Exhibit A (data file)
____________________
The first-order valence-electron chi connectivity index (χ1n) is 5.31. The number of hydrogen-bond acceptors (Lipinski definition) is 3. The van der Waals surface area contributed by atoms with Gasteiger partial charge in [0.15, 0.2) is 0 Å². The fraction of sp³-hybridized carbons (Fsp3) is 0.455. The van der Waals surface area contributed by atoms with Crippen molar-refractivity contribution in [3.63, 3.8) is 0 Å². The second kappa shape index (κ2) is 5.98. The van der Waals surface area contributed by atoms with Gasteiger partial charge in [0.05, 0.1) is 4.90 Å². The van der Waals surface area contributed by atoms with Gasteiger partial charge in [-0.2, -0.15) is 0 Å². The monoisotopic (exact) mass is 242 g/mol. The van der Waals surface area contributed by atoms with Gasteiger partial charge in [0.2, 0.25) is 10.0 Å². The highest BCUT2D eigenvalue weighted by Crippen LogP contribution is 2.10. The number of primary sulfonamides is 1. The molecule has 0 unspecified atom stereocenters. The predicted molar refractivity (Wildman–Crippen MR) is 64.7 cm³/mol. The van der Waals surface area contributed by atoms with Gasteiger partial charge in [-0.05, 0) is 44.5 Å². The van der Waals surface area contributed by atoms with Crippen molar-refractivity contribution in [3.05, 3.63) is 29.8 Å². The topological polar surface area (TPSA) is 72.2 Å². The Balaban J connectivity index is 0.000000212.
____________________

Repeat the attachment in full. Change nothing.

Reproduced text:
The first-order valence-electron chi connectivity index (χ1n) is 5.31. The number of hydrogen-bond acceptors (Lipinski definition) is 3. The van der Waals surface area contributed by atoms with Gasteiger partial charge in [0.15, 0.2) is 0 Å². The fraction of sp³-hybridized carbons (Fsp3) is 0.455. The van der Waals surface area contributed by atoms with Crippen molar-refractivity contribution in [3.63, 3.8) is 0 Å². The second kappa shape index (κ2) is 5.98. The van der Waals surface area contributed by atoms with Gasteiger partial charge in [0.05, 0.1) is 4.90 Å². The van der Waals surface area contributed by atoms with Gasteiger partial charge in [-0.2, -0.15) is 0 Å². The monoisotopic (exact) mass is 242 g/mol. The van der Waals surface area contributed by atoms with Gasteiger partial charge in [0.2, 0.25) is 10.0 Å². The highest BCUT2D eigenvalue weighted by Crippen LogP contribution is 2.10. The number of primary sulfonamides is 1. The molecule has 0 unspecified atom stereocenters. The predicted molar refractivity (Wildman–Crippen MR) is 64.7 cm³/mol. The van der Waals surface area contributed by atoms with Gasteiger partial charge in [-0.05, 0) is 44.5 Å². The van der Waals surface area contributed by atoms with Crippen molar-refractivity contribution in [3.05, 3.63) is 29.8 Å². The topological polar surface area (TPSA) is 72.2 Å². The Balaban J connectivity index is 0.000000212.